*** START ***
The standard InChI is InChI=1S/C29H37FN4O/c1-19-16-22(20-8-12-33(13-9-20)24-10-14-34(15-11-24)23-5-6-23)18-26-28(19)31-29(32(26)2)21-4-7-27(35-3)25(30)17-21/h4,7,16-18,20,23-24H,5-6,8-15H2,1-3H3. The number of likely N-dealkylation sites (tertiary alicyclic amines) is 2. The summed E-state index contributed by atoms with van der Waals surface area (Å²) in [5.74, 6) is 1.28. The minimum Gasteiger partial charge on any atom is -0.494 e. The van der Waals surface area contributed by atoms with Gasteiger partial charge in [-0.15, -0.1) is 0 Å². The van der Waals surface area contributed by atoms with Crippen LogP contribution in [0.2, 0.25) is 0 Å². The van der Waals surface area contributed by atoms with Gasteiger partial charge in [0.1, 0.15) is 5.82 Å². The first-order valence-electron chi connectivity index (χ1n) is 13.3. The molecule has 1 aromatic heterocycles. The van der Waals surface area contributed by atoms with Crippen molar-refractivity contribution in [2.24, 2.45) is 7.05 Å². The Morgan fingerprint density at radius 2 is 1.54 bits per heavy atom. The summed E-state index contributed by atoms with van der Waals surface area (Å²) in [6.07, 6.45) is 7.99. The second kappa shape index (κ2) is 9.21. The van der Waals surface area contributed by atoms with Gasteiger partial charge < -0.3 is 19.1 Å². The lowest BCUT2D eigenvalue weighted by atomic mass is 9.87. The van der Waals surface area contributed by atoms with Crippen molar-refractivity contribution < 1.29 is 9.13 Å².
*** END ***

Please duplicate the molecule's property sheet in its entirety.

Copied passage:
The standard InChI is InChI=1S/C29H37FN4O/c1-19-16-22(20-8-12-33(13-9-20)24-10-14-34(15-11-24)23-5-6-23)18-26-28(19)31-29(32(26)2)21-4-7-27(35-3)25(30)17-21/h4,7,16-18,20,23-24H,5-6,8-15H2,1-3H3. The number of likely N-dealkylation sites (tertiary alicyclic amines) is 2. The summed E-state index contributed by atoms with van der Waals surface area (Å²) in [5.74, 6) is 1.28. The minimum Gasteiger partial charge on any atom is -0.494 e. The van der Waals surface area contributed by atoms with Gasteiger partial charge in [-0.15, -0.1) is 0 Å². The van der Waals surface area contributed by atoms with Crippen LogP contribution in [0.2, 0.25) is 0 Å². The van der Waals surface area contributed by atoms with Gasteiger partial charge in [0.1, 0.15) is 5.82 Å². The first-order valence-electron chi connectivity index (χ1n) is 13.3. The molecule has 1 aromatic heterocycles. The van der Waals surface area contributed by atoms with Crippen molar-refractivity contribution in [2.24, 2.45) is 7.05 Å². The Morgan fingerprint density at radius 2 is 1.54 bits per heavy atom. The summed E-state index contributed by atoms with van der Waals surface area (Å²) in [6.07, 6.45) is 7.99. The second kappa shape index (κ2) is 9.21. The van der Waals surface area contributed by atoms with Gasteiger partial charge < -0.3 is 19.1 Å². The lowest BCUT2D eigenvalue weighted by atomic mass is 9.87. The van der Waals surface area contributed by atoms with Crippen molar-refractivity contribution < 1.29 is 9.13 Å².